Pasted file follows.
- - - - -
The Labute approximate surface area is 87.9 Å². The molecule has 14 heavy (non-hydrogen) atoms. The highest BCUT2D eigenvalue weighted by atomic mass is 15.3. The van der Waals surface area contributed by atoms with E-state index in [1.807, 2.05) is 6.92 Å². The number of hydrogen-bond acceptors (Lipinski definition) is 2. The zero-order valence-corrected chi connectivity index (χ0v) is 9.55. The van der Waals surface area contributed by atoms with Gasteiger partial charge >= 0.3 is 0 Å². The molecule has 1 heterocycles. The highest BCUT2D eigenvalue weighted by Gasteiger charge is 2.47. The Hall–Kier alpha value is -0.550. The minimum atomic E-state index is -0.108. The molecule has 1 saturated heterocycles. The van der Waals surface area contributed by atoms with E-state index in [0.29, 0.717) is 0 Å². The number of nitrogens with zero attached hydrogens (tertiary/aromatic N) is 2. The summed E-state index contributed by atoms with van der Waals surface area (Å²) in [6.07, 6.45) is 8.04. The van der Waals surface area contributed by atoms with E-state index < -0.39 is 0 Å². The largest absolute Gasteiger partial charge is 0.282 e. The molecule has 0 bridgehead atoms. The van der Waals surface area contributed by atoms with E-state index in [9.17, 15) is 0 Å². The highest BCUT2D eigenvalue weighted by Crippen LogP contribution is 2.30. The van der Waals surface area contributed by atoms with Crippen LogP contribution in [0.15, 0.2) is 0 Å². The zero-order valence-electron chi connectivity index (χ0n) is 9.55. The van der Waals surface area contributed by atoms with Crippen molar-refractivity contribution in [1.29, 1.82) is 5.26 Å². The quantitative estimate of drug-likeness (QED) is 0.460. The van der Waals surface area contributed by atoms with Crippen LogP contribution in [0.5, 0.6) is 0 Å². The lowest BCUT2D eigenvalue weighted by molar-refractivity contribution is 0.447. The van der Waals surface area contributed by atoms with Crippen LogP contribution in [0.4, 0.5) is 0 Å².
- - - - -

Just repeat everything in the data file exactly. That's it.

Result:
The Labute approximate surface area is 87.9 Å². The molecule has 14 heavy (non-hydrogen) atoms. The highest BCUT2D eigenvalue weighted by atomic mass is 15.3. The van der Waals surface area contributed by atoms with E-state index in [1.807, 2.05) is 6.92 Å². The number of hydrogen-bond acceptors (Lipinski definition) is 2. The zero-order valence-corrected chi connectivity index (χ0v) is 9.55. The van der Waals surface area contributed by atoms with Gasteiger partial charge >= 0.3 is 0 Å². The molecule has 1 heterocycles. The highest BCUT2D eigenvalue weighted by Gasteiger charge is 2.47. The Hall–Kier alpha value is -0.550. The minimum atomic E-state index is -0.108. The molecule has 1 saturated heterocycles. The van der Waals surface area contributed by atoms with E-state index in [0.29, 0.717) is 0 Å². The number of nitrogens with zero attached hydrogens (tertiary/aromatic N) is 2. The summed E-state index contributed by atoms with van der Waals surface area (Å²) in [6.07, 6.45) is 8.04. The van der Waals surface area contributed by atoms with E-state index < -0.39 is 0 Å². The largest absolute Gasteiger partial charge is 0.282 e. The molecule has 0 bridgehead atoms. The van der Waals surface area contributed by atoms with E-state index in [9.17, 15) is 0 Å². The highest BCUT2D eigenvalue weighted by Crippen LogP contribution is 2.30. The van der Waals surface area contributed by atoms with Crippen LogP contribution in [0.15, 0.2) is 0 Å². The zero-order valence-electron chi connectivity index (χ0n) is 9.55. The van der Waals surface area contributed by atoms with Crippen molar-refractivity contribution in [1.29, 1.82) is 5.26 Å². The quantitative estimate of drug-likeness (QED) is 0.460. The van der Waals surface area contributed by atoms with Crippen LogP contribution in [0.5, 0.6) is 0 Å². The lowest BCUT2D eigenvalue weighted by molar-refractivity contribution is 0.447. The van der Waals surface area contributed by atoms with Crippen LogP contribution in [0.4, 0.5) is 0 Å².